Our mission to promote "conflict transformation," invite Palestine solidarity endorsement of the unanimous Palestinian refusal to recognize Israel as an ethno-nationalist "Jewish state," and support Palestinians and Israelis advocating one secular democratic state throughout historic Palestine with equal rights for all is based on recognition of our common humanity, our equality and interdependence, and on:
- the teaching of Judaism that all human beings are made in the image of God,
- the teaching of Islam that no one is a believer until one desires for ones neighbor that which one desires for oneself,
- and the Christian baptismal vow to strive for justice and peace among all people, and respect the dignity of every human being.
Common Ground supports the mission of the One State Foundation "to increase popular debate among Palestinians and Israelis on a one state solution to the Palestinian-Israeli conflict" and the declaration of The Popular Movement for One Democratic State on Historic Palestine: "We reject the Zionist claim that Jewish people can seize Palestine while depriving Palestinians of their rights to live freely and with equal rights in their ancestral homeland. But we reject just as strongly the equally racist idea that Israeli Jews and Palestinians cannot share a non-ethnic democratic state in Palestine peacefully and find a new future together in a unified country. We believe and affirm that the only just, viable and stable solution to the conflict is a non-ethnic unified democratic state in all the territory now controlled by Israel."
* * * * * * * *
The Two-State Solution is Over, is Dead... Solidarity... Co-Resistance
The two-state solution is dead. Let us take the obvious and humane path forward, by Former US Senator Mike Gravel
The Two State Solution Is Dead. Supporting It Is Supporting Occupation, by Yousef Munayyer
Two-State Hypocrisy, by Mohamed Mohamed
As Jews, we reject the myth that it's anti-semitic to call Israel racist, by Rebecca Vilkomerson and Richard Kuper
"Under conditions of colonial oppression, genuine coexistence between the communities of oppressors and oppressed should entail co-resistance (that is Israeli alongside Palestinian resistance) to oppression." -- Omar Barghouti, Lighting a Torch Within
Solidarity among Palestinian and Israelis cooperating to resist and overcome Israeli colonization, occupation, apartheid and discrimination is essential to build a future "based on justice and non-separation" and "sharing the Land of Canaan."
To empower nonviolent human rights activists on both sides of the 1967 border in de facto Palestine/Israel, Common Ground supports Palestinian and Israeli activists advocating one secular democratic state with equal rights for all and protection of minority rights, and Palestinian and Israeli human rights NGOs, and encourages Americans to "pay attention to nonviolence" and support the legacy of nonviolent Palestinian resistance discussed by Dr. Mazin Qumsiyeh in Popular Resistance in Palestine: A History of Hope and Empowerment, and proclaimed by if Americans Knew Co-founder Alison Weir in Calling Bono: Your Palestinian Gandhis Exist... in Graves and Prisons.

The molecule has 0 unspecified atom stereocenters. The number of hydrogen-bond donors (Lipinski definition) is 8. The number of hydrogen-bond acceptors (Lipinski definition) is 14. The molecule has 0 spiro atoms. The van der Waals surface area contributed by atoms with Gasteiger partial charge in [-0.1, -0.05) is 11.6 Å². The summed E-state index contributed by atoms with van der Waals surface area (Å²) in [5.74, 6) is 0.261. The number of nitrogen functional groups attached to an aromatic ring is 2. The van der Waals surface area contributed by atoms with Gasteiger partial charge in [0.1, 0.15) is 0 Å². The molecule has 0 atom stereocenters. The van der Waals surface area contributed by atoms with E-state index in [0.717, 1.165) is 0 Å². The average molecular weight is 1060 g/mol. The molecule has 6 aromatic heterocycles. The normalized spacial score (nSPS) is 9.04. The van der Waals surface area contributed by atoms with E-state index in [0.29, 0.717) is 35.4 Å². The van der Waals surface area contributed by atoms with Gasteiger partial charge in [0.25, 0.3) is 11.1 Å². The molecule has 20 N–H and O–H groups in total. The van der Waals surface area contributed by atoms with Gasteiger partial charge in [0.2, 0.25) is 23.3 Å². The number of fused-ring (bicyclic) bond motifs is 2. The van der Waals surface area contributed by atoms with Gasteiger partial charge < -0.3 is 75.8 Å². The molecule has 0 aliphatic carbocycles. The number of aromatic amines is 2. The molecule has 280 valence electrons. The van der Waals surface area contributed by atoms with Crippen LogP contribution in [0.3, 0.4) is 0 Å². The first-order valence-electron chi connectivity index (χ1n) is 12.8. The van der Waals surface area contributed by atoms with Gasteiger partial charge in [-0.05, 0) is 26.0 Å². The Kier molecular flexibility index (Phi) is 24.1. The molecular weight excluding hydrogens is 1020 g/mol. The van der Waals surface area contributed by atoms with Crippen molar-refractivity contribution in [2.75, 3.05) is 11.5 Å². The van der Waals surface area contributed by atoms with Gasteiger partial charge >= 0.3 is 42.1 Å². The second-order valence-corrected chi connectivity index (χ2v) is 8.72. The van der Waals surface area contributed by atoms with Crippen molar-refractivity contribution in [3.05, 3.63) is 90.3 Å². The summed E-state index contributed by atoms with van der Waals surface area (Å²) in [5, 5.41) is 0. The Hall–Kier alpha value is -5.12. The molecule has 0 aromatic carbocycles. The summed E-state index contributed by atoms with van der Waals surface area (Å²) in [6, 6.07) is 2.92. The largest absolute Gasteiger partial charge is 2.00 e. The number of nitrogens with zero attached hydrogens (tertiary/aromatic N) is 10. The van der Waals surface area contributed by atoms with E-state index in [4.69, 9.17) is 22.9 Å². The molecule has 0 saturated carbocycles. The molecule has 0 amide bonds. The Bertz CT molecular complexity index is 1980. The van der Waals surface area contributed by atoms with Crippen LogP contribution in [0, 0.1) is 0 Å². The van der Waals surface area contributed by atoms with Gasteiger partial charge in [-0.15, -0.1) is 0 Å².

The 2005 Palestinian Civil Society Call for Boycott, Divestment and Sanctions of Israel
Israeli support for BDS
Intercultural/Interfaith Endorsement of the BDS Movement
"In solidarity with Palestinians as they peacefully struggle for self-determination and liberty, the American Muslims for Palestine stands with the Palestinian BDS National Committee in commemorating Land Day this year." -- AMP endorses Global BDS Movement in commemoration of Land Day (2011)
"In late July, 2011, the Palestine Israel Network’s Steering Committee joined the Episcopal Peace Fellowship’s National Executive Council in endorsing the International Boycott, Divestment and Sanctions Campaign against Israel until it complies with international law and universal principles of human rights." -- http://epfnational.org/pin/bds-endorsement
"Jewish Voice for Peace (JVP) endorses the call from Palestinian civil society for Boycott, Divestment, and Sanctions (BDS) as part of our work for freedom, justice and equality for all people. We believe that the time-honored, non-violent tools proposed by the BDS call provide powerful opportunities to make that vision real." -- Jewish Voice for Peace on Boycott, Divestment and Sanctions | 2015
Stephen Hawking makes a peaceful protest -- (Boston Globe editorial, May 11th, 2013)
"The decision to withdraw from (Israel's Presidential) conference is a reasonable way to express one’s political views. Observers need not agree with Hawking’s position in order to understand and even respect his choice. The movement that Hawking has signed on to aims to place pressure on Israel through peaceful means. In the context of a Mideast conflict that has caused so much destruction and cost so many lives, nonviolence is something to be encouraged." http://mondoweiss.net/2013/05/hawkings-nonviolent-pressure.html